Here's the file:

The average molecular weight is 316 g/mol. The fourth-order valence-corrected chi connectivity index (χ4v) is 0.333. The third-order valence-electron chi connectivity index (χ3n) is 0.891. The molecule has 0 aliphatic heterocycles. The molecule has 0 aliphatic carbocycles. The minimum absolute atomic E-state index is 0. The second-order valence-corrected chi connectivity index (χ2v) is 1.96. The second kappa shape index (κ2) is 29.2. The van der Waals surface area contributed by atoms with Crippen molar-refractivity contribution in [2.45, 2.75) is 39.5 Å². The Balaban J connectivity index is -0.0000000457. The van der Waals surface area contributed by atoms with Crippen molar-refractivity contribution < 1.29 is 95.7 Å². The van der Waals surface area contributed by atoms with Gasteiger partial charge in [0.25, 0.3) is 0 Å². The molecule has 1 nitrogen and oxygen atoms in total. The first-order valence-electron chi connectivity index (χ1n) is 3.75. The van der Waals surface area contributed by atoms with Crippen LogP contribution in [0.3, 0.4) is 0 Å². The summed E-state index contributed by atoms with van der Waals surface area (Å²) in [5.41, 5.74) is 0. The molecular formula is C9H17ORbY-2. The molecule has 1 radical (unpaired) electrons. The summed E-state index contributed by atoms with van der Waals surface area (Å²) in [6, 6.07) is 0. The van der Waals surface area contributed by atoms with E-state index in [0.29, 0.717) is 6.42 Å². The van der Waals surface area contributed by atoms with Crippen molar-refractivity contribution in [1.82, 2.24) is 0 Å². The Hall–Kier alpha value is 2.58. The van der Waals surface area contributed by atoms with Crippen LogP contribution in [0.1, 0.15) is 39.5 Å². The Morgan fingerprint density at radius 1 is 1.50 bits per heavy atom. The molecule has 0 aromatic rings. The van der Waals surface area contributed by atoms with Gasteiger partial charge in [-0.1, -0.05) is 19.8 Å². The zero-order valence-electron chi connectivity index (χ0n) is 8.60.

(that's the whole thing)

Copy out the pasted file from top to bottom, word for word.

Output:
The average molecular weight is 316 g/mol. The fourth-order valence-corrected chi connectivity index (χ4v) is 0.333. The third-order valence-electron chi connectivity index (χ3n) is 0.891. The molecule has 0 aliphatic heterocycles. The molecule has 0 aliphatic carbocycles. The minimum absolute atomic E-state index is 0. The second-order valence-corrected chi connectivity index (χ2v) is 1.96. The second kappa shape index (κ2) is 29.2. The van der Waals surface area contributed by atoms with Crippen molar-refractivity contribution in [2.45, 2.75) is 39.5 Å². The Balaban J connectivity index is -0.0000000457. The van der Waals surface area contributed by atoms with Crippen molar-refractivity contribution < 1.29 is 95.7 Å². The van der Waals surface area contributed by atoms with Gasteiger partial charge in [0.25, 0.3) is 0 Å². The molecule has 1 nitrogen and oxygen atoms in total. The first-order valence-electron chi connectivity index (χ1n) is 3.75. The van der Waals surface area contributed by atoms with Crippen LogP contribution in [0.3, 0.4) is 0 Å². The summed E-state index contributed by atoms with van der Waals surface area (Å²) in [5.41, 5.74) is 0. The molecular formula is C9H17ORbY-2. The molecule has 1 radical (unpaired) electrons. The summed E-state index contributed by atoms with van der Waals surface area (Å²) in [6, 6.07) is 0. The van der Waals surface area contributed by atoms with E-state index in [0.29, 0.717) is 6.42 Å². The van der Waals surface area contributed by atoms with Crippen molar-refractivity contribution in [1.82, 2.24) is 0 Å². The Hall–Kier alpha value is 2.58. The van der Waals surface area contributed by atoms with Crippen LogP contribution in [0.1, 0.15) is 39.5 Å². The Morgan fingerprint density at radius 1 is 1.50 bits per heavy atom. The molecule has 0 aromatic rings. The van der Waals surface area contributed by atoms with Gasteiger partial charge in [-0.1, -0.05) is 19.8 Å². The zero-order valence-electron chi connectivity index (χ0n) is 8.60.